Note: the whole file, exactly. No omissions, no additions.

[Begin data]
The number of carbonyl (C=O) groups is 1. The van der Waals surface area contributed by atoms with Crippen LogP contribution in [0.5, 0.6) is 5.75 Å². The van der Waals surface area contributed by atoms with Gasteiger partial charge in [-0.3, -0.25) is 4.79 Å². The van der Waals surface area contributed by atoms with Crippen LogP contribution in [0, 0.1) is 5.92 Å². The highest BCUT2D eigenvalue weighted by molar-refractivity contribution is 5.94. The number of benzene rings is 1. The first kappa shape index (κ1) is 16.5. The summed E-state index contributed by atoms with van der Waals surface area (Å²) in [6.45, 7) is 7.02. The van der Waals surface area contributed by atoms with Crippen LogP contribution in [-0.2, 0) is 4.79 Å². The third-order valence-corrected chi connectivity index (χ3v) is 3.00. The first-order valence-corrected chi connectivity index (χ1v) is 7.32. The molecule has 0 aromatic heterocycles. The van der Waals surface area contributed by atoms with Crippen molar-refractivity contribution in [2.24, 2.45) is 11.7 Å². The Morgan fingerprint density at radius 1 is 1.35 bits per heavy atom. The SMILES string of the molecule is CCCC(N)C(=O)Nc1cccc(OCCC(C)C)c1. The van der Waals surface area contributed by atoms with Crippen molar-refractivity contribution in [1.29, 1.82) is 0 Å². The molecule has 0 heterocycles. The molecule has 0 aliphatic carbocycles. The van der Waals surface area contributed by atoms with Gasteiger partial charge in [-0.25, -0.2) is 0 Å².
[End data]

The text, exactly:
The number of carbonyl (C=O) groups is 1. The van der Waals surface area contributed by atoms with Crippen LogP contribution in [0.5, 0.6) is 5.75 Å². The van der Waals surface area contributed by atoms with Gasteiger partial charge in [-0.3, -0.25) is 4.79 Å². The van der Waals surface area contributed by atoms with Crippen LogP contribution in [0, 0.1) is 5.92 Å². The highest BCUT2D eigenvalue weighted by molar-refractivity contribution is 5.94. The number of benzene rings is 1. The first kappa shape index (κ1) is 16.5. The summed E-state index contributed by atoms with van der Waals surface area (Å²) in [6.45, 7) is 7.02. The van der Waals surface area contributed by atoms with Crippen LogP contribution in [-0.2, 0) is 4.79 Å². The third-order valence-corrected chi connectivity index (χ3v) is 3.00. The first-order valence-corrected chi connectivity index (χ1v) is 7.32. The molecule has 0 aromatic heterocycles. The van der Waals surface area contributed by atoms with Crippen molar-refractivity contribution in [2.24, 2.45) is 11.7 Å². The Morgan fingerprint density at radius 1 is 1.35 bits per heavy atom. The SMILES string of the molecule is CCCC(N)C(=O)Nc1cccc(OCCC(C)C)c1. The van der Waals surface area contributed by atoms with Crippen molar-refractivity contribution in [1.29, 1.82) is 0 Å². The molecule has 0 heterocycles. The molecule has 0 aliphatic carbocycles. The van der Waals surface area contributed by atoms with Gasteiger partial charge in [-0.25, -0.2) is 0 Å².